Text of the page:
I talked with Ray Miles yesterday, and he provided me with some information regarding getting the philosophy major up and running. He stressed that this is a long process, and it is entirely possible that (depending on what year you are), you may not still be a student here by the time it is official.
That being said, there are a number of things that need to happen in the meantime. Hanno and I had a discussion regarding potential concentrations to attach to existing majors, and I'll be running a few ideas past Todd, too, in order to maximize the availability of philosophy to McNeese students (e.g., attaching a bioethics concentration to the nursin curriculum, or a generalized philosophy concentration applicable to most majors).
So, what is this "concentration" I've mentioned? It's a minor in philosophy. Kinda. The only real difference is the number of syllables, and that because Louisiana is goofy, you can't officially have a minor without a major. A concentration requires 18 credits, but allows us flexibility in development (i.e., we can decide what will constitute the core courses, and what will constitute electives).
The philosophy faculty will be sitting down at some point to hammer out the finer points, but I thought it would be useful to get feedback from you all, too. I'm thinking that we can discuss this on Monday (and this will be a good meeting to bring all of your friends who are interested in philosophy, as this will be our best chance to gauge student interests). I am also happy to print out the recommendations from the American Philosophical Association regarding the recommended core elements of a philosophy curriculum. Additionally, I will be putting together a quick anonymous survey regarding a major to foist upon all of my students (with an incentive for completing it), which will give us some qualitative and quantitative data we can peruse.
In regards to getting an actual major up and running, Ray advised letter writing (Hanno and I had talked about petitions, but Ray suggested that they would be functionally meaningless). It isn't enough to write a letter just saying you want a philosophy major; the letter should contain what you plan to do with a philosophy major (e.g., "it will help me with my plans for law school, graduate school, etc., and here's how"). I have data on the extraordinary success philosophy majors have had on standardized exams like the GRE, MCAT, LSAT, etc., and I'm happy to send anyone information on that (we consistently outperform almost every other major and discipline; contact me at firstname.lastname@example.org), as well as testimonials from individuals in a number of professions describing how the philosophy major has helped them. I have several of these posted outside of my office (222-M Kaufman Hall). These letters can go to a number of people (and, in fact, I would suggest sending individualized copies to all of them):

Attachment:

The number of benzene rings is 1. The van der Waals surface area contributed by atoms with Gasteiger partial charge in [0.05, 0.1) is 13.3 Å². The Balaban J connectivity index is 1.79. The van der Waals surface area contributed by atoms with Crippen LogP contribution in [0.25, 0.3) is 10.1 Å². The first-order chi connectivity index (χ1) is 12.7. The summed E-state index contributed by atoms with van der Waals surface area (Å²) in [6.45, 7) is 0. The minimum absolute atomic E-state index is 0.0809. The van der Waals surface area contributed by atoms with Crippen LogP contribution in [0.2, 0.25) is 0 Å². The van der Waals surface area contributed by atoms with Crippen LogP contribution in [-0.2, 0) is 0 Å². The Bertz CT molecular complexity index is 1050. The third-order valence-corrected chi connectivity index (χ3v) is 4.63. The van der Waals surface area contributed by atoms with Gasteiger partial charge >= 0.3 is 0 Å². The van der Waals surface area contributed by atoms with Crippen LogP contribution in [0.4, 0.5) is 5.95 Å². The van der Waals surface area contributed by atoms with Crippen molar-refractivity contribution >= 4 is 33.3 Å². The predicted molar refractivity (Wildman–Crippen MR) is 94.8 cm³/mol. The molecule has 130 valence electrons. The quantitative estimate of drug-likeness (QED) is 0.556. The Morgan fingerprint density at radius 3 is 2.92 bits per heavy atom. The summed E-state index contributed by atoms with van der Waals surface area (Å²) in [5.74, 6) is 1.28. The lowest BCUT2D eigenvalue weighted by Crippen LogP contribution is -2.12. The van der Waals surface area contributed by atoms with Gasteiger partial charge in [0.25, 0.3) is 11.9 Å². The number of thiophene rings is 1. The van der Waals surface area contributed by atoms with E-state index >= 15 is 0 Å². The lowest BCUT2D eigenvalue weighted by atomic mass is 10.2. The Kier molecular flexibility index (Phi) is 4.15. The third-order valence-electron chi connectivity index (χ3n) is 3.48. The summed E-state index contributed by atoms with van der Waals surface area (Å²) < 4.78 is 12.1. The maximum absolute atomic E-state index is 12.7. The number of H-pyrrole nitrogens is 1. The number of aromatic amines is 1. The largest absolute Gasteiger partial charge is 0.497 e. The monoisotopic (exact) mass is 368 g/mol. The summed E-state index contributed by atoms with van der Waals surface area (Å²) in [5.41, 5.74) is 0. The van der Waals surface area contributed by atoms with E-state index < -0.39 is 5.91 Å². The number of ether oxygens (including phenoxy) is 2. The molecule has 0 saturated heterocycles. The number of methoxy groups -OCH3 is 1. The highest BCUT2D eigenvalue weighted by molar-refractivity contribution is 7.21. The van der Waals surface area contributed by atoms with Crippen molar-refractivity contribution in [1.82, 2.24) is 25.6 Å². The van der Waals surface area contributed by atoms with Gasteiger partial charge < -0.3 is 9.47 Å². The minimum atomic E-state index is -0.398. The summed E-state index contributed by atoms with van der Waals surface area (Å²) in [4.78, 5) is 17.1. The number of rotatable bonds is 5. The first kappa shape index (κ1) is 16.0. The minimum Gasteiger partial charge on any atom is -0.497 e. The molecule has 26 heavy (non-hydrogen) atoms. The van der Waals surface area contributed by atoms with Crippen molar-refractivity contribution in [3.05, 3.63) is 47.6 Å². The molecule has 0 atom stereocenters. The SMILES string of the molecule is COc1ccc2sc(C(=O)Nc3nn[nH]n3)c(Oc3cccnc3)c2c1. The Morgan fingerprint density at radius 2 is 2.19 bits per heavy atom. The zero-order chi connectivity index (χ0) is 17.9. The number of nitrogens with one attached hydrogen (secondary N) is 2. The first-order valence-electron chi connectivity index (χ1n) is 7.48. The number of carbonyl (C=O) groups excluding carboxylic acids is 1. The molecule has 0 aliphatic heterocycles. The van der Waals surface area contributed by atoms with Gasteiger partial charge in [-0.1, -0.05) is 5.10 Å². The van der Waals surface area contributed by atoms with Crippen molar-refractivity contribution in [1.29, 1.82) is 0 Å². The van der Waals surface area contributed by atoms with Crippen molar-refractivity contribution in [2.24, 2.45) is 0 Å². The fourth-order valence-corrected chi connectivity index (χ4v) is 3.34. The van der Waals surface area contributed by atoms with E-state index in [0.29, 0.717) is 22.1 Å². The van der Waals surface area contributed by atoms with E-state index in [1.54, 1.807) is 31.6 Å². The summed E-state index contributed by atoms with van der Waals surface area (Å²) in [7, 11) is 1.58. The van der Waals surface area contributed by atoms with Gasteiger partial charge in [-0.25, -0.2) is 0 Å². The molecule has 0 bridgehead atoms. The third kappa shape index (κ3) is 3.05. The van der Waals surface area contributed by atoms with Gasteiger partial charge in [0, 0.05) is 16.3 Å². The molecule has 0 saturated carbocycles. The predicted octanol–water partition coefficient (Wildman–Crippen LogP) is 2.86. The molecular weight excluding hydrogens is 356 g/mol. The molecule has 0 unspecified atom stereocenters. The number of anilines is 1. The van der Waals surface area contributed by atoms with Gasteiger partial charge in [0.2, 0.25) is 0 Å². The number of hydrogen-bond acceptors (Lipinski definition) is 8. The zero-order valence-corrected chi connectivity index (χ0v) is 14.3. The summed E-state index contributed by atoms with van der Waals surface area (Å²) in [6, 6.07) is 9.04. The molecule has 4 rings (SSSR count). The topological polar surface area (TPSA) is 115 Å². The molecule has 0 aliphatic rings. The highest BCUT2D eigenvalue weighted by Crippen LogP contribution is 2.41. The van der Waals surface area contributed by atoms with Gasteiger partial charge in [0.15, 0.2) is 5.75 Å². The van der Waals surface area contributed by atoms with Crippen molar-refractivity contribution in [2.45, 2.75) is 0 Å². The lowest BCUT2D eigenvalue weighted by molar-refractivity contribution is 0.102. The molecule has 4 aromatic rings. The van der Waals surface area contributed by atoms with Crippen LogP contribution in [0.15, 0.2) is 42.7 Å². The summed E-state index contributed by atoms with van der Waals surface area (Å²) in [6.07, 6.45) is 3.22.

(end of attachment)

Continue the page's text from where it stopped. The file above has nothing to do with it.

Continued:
Dr. Jeanne Daboval (Vice President of Academic Affairs)
Dr. Ray Miles (Dean, College of Liberal Arts)
Dr. Billy Turner (Dept. Head, Social Sciences)
It would be good for us (the philosophy faculty) to maintain hard copies of these letters, too, as a record of student interest. I'm happy to donate a drawer in my filing cabinet.
Additionally, Ray recommended getting letters from the outside community (e.g., professionals outside of McNeese who have benefitted from studying/majoring in philosophy) to demonstrate applicability and practicality of the major. Philosophy majors pop up in a number of expected and unexpected places - I'd suggest checking law firms to start.
Anyway, we can discuss all of this at the meeting. I can't emphasize enough how important it will be to show large student interest, both in the philosophy club as well as the philosophy major. So, bring friends, friends of friends, shanghai random students and drag them along, etc.
-Matthew Butkus, PhD